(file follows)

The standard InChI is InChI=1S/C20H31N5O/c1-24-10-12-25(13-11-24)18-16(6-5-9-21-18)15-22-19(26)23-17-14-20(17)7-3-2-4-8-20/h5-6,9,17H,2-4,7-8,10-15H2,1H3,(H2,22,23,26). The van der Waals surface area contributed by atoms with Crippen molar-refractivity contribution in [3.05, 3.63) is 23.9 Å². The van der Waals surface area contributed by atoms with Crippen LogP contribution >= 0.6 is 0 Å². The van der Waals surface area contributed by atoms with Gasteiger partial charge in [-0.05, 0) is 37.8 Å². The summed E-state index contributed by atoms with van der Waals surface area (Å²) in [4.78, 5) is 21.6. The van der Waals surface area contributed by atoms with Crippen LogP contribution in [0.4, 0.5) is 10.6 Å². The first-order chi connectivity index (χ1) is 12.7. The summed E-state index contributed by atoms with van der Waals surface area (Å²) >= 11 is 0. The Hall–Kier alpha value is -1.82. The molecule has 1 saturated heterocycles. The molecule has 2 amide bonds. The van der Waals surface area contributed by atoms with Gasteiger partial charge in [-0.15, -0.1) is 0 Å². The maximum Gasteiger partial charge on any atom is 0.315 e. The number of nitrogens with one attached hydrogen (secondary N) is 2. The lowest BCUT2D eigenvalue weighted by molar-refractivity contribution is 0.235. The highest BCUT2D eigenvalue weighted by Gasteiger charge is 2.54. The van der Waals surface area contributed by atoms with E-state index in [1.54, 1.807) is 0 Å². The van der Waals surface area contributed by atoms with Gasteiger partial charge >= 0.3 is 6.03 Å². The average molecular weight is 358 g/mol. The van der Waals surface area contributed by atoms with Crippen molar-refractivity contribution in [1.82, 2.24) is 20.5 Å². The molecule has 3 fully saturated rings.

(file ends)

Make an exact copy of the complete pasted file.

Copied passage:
The standard InChI is InChI=1S/C20H31N5O/c1-24-10-12-25(13-11-24)18-16(6-5-9-21-18)15-22-19(26)23-17-14-20(17)7-3-2-4-8-20/h5-6,9,17H,2-4,7-8,10-15H2,1H3,(H2,22,23,26). The van der Waals surface area contributed by atoms with Crippen molar-refractivity contribution in [3.05, 3.63) is 23.9 Å². The van der Waals surface area contributed by atoms with Crippen LogP contribution >= 0.6 is 0 Å². The van der Waals surface area contributed by atoms with Gasteiger partial charge in [-0.05, 0) is 37.8 Å². The summed E-state index contributed by atoms with van der Waals surface area (Å²) in [4.78, 5) is 21.6. The van der Waals surface area contributed by atoms with Crippen LogP contribution in [0.4, 0.5) is 10.6 Å². The first-order chi connectivity index (χ1) is 12.7. The summed E-state index contributed by atoms with van der Waals surface area (Å²) >= 11 is 0. The Hall–Kier alpha value is -1.82. The molecule has 1 saturated heterocycles. The molecule has 2 amide bonds. The van der Waals surface area contributed by atoms with Gasteiger partial charge in [-0.15, -0.1) is 0 Å². The maximum Gasteiger partial charge on any atom is 0.315 e. The number of nitrogens with one attached hydrogen (secondary N) is 2. The lowest BCUT2D eigenvalue weighted by molar-refractivity contribution is 0.235. The highest BCUT2D eigenvalue weighted by Gasteiger charge is 2.54. The van der Waals surface area contributed by atoms with E-state index in [1.54, 1.807) is 0 Å². The van der Waals surface area contributed by atoms with Gasteiger partial charge >= 0.3 is 6.03 Å². The average molecular weight is 358 g/mol. The van der Waals surface area contributed by atoms with Crippen molar-refractivity contribution in [1.82, 2.24) is 20.5 Å². The molecule has 3 fully saturated rings.